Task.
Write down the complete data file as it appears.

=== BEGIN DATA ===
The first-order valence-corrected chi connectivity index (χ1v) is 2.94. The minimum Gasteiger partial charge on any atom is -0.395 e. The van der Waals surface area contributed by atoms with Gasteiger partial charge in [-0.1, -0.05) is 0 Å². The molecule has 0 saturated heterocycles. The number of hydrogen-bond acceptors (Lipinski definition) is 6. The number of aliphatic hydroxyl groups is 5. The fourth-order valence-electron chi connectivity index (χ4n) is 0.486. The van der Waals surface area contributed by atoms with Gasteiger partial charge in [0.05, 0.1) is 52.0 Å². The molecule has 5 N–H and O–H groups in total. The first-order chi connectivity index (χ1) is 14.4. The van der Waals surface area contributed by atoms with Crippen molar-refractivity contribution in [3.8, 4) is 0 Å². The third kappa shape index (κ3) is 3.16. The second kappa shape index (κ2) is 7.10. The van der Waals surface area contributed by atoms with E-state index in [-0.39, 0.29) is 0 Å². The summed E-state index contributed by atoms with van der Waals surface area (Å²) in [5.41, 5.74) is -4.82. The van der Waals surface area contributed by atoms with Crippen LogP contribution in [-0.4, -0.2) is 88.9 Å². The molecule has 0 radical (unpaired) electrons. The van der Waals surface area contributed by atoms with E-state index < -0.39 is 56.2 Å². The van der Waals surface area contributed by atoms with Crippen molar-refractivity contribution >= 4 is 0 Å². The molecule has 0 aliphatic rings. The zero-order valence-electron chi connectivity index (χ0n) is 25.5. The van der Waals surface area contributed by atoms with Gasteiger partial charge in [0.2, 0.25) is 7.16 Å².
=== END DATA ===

The first-order valence-corrected chi connectivity index (χ1v) is 2.94. The minimum Gasteiger partial charge on any atom is -0.395 e. The van der Waals surface area contributed by atoms with Gasteiger partial charge in [-0.1, -0.05) is 0 Å². The molecule has 0 saturated heterocycles. The number of hydrogen-bond acceptors (Lipinski definition) is 6. The number of aliphatic hydroxyl groups is 5. The fourth-order valence-electron chi connectivity index (χ4n) is 0.486. The van der Waals surface area contributed by atoms with Gasteiger partial charge in [0.05, 0.1) is 52.0 Å². The molecule has 5 N–H and O–H groups in total. The first-order chi connectivity index (χ1) is 14.4. The van der Waals surface area contributed by atoms with Crippen molar-refractivity contribution in [3.8, 4) is 0 Å². The third kappa shape index (κ3) is 3.16. The second kappa shape index (κ2) is 7.10. The van der Waals surface area contributed by atoms with E-state index in [-0.39, 0.29) is 0 Å². The summed E-state index contributed by atoms with van der Waals surface area (Å²) in [5.41, 5.74) is -4.82. The van der Waals surface area contributed by atoms with Crippen LogP contribution in [-0.4, -0.2) is 88.9 Å². The molecule has 0 radical (unpaired) electrons. The van der Waals surface area contributed by atoms with E-state index < -0.39 is 56.2 Å². The van der Waals surface area contributed by atoms with Crippen molar-refractivity contribution >= 4 is 0 Å². The molecule has 0 aliphatic rings. The zero-order valence-electron chi connectivity index (χ0n) is 25.5. The van der Waals surface area contributed by atoms with Gasteiger partial charge in [0.2, 0.25) is 7.16 Å².